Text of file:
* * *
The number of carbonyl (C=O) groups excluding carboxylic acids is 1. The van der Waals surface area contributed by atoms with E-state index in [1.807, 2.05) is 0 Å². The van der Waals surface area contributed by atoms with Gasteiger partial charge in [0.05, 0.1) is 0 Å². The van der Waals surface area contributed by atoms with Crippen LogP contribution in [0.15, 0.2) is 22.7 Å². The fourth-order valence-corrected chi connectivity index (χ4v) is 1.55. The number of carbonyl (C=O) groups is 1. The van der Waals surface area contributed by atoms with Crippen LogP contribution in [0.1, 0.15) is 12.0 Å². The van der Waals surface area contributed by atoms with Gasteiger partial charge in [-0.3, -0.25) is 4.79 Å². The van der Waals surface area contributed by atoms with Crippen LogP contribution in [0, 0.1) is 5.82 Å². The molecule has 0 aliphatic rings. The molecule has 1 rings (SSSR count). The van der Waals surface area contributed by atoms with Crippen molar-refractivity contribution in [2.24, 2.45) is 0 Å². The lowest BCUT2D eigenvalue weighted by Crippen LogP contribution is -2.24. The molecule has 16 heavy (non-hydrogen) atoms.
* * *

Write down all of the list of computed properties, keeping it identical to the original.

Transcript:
The number of carbonyl (C=O) groups excluding carboxylic acids is 1. The van der Waals surface area contributed by atoms with E-state index in [1.807, 2.05) is 0 Å². The van der Waals surface area contributed by atoms with Gasteiger partial charge in [0.05, 0.1) is 0 Å². The van der Waals surface area contributed by atoms with Crippen LogP contribution in [0.15, 0.2) is 22.7 Å². The fourth-order valence-corrected chi connectivity index (χ4v) is 1.55. The number of carbonyl (C=O) groups is 1. The van der Waals surface area contributed by atoms with Crippen LogP contribution in [0.1, 0.15) is 12.0 Å². The van der Waals surface area contributed by atoms with Gasteiger partial charge in [-0.3, -0.25) is 4.79 Å². The van der Waals surface area contributed by atoms with Crippen LogP contribution in [0, 0.1) is 5.82 Å². The molecule has 0 aliphatic rings. The molecule has 1 rings (SSSR count). The van der Waals surface area contributed by atoms with Crippen molar-refractivity contribution in [2.24, 2.45) is 0 Å². The lowest BCUT2D eigenvalue weighted by Crippen LogP contribution is -2.24. The molecule has 16 heavy (non-hydrogen) atoms.